Beware. Some have taken this point from researchers and focused solely on praising children’s effort even when the child isn’t progressing in their learning goals.3 This can be discouraging overtime and lead children to develop a fixed mindset when they see their efforts as fruitless. Remember that learning requires more than effort—it often requires trying new strategies and seeking help.
Helping children understand challenging experiences
- Describe challenges as a part of the learning process.
Help children understand that if we never face challenges, we won’t learn; challenges are part of the learning process. Encourage them to add the word “yet” as they describe their challenge (e.g., “you don’t know how, yet”). Frame the experience of a challenge as an indication that their brain is working on strengthening connections—challenges are like a workout for the brain. And when you see a child put forth a lot of effort and see evidence of learning, acknowledge the challenge they faced and the preparation they have made for the next time they face a similar task. Once the task becomes easy, encourage them to find new challenges to further their learning.
- Demonstrate ways to find new strategies and ask for help.
As mentioned above, this is a key component to supporting learning. If a child is using a misleading strategy, they will not see the fruits of their effort and will likely become discouraged. Helping children take a step back from a challenge and try different approaches is a widely applicable way to support their learning when they get stuck. And when appropriate, encourage them to ask for help from others to find new strategies.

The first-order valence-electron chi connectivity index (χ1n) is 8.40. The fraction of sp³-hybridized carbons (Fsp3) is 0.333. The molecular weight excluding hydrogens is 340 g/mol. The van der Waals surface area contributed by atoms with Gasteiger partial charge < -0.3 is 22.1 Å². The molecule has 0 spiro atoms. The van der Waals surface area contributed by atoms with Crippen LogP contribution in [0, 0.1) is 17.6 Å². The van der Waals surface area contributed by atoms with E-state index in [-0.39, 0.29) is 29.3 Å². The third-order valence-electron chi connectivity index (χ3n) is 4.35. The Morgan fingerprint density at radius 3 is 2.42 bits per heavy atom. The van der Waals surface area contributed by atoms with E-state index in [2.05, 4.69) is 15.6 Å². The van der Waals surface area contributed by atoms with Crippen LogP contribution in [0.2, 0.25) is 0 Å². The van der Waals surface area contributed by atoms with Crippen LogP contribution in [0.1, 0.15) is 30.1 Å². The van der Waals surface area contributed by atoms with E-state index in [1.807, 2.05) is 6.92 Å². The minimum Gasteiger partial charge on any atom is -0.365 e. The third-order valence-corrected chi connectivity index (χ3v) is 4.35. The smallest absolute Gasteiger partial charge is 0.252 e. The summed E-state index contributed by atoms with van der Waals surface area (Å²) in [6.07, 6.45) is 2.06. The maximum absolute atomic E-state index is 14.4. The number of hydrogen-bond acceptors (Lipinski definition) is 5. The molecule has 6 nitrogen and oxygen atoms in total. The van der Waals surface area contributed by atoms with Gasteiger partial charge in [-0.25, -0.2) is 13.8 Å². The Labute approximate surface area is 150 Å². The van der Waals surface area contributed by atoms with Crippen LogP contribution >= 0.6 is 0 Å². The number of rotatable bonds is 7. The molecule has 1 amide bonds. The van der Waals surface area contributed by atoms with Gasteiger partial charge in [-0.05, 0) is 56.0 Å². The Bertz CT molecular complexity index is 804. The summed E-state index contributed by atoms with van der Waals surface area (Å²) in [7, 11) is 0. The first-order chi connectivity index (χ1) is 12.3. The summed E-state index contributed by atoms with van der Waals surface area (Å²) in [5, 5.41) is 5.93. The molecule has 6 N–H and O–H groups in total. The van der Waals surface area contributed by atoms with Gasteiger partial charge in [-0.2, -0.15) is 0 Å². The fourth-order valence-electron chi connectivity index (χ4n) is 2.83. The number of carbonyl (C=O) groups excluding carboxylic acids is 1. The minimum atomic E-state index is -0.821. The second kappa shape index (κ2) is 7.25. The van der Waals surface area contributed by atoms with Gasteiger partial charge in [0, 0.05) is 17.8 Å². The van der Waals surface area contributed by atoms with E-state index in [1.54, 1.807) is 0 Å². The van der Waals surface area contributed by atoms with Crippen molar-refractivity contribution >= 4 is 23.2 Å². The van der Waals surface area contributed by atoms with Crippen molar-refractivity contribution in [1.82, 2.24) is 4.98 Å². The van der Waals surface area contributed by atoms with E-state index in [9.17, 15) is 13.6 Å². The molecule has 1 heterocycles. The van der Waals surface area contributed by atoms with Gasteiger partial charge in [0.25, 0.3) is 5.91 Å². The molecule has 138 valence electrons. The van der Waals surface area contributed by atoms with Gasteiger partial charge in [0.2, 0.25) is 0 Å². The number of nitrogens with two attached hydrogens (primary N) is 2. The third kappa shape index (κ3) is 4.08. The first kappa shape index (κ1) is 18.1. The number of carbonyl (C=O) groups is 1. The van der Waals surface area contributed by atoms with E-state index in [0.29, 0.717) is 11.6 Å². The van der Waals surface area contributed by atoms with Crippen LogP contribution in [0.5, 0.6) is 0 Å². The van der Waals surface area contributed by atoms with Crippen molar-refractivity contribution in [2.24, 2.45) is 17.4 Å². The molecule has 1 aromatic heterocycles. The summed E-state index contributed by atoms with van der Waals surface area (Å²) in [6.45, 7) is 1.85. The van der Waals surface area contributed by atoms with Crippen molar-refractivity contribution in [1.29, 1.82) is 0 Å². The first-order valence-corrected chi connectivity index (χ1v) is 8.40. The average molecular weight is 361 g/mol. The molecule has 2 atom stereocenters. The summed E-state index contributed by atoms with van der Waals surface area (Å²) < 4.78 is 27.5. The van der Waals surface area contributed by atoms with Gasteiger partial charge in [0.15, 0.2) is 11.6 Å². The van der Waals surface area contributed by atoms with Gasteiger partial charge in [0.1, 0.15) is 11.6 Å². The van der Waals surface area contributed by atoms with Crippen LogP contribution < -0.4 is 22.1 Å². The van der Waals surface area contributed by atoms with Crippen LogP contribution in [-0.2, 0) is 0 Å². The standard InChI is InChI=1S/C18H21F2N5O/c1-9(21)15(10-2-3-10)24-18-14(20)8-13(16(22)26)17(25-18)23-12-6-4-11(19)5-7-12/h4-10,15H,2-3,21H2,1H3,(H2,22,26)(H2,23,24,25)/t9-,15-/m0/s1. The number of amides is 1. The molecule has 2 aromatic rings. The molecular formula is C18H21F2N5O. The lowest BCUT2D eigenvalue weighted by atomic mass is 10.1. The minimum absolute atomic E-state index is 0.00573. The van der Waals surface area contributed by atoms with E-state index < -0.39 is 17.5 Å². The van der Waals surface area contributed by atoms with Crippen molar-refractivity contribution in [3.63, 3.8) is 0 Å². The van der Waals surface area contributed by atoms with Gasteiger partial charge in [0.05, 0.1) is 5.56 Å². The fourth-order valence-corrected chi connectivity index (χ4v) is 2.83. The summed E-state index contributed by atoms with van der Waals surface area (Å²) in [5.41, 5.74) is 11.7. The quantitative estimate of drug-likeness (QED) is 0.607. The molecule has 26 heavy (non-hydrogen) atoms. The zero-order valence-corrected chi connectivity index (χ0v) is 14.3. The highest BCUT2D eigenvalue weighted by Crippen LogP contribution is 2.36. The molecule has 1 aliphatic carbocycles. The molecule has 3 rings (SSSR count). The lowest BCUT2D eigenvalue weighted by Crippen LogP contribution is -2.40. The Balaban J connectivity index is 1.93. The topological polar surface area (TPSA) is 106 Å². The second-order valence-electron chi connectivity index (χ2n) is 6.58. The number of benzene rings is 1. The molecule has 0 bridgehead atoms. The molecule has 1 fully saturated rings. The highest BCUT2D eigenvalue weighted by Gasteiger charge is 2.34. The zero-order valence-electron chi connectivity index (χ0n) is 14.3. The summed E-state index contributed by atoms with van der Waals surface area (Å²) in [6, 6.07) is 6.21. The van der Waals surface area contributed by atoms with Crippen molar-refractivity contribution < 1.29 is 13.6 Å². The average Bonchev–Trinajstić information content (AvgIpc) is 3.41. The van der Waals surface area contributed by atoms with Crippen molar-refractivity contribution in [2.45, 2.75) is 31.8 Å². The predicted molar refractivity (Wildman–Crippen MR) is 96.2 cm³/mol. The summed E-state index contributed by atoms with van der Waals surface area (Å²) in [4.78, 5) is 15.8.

- Acknowledge the emotions that come along with challenges and support working through those emotions.
Difficult challenges can come with emotions such as anger and feeling threatened. You can help children manage these emotions by acknowledging them and their normalcy (not shaming them), teaching strategies to recognize them in the moment (e.g., feeling tense), and encouraging reflection on why and when they seem to arise.
Everyone will experience moments when a fixed mindset dominates our perspective, no matter how hard we try. When we worked hard towards a goal and still find ourselves far from where we hoped, or when we get defensive in the face of criticism, we might lose focus on the incremental nature of learning. Yet, we can return to the goal of learning and development for ourselves and our children to continue the journey of growth.
- Yeager, D. S., et al. (2019). A national experiment reveals where a growth mindset improves achievement. Nature, 573, 364-369.
- Blackwell, L. S., Trzesniewski, K. H., & Dweck, C. S. (2007). Implicit theories of intelligence predict achievement across an adolescent transition: A longitudinal study and an intervention. Child Development, 78, 246-263.
- Dweck, C. S. (2015). Growth mindset, revisited. Education Week, 35(5), 20-24.
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Senior Strategist & Practice Manager
Shelbie is a Senior Strategist at BEworks. She works closely with clients to identify psychological barriers that prevent people from acting in their best interest and to design solutions that support people’s decision-making and overall well-being. Shelbie holds a PhD in Development Psychology from the University of Illinois and loves thinking about creating contexts for children to harness their energy and curiosity in ways that support their well-being and development.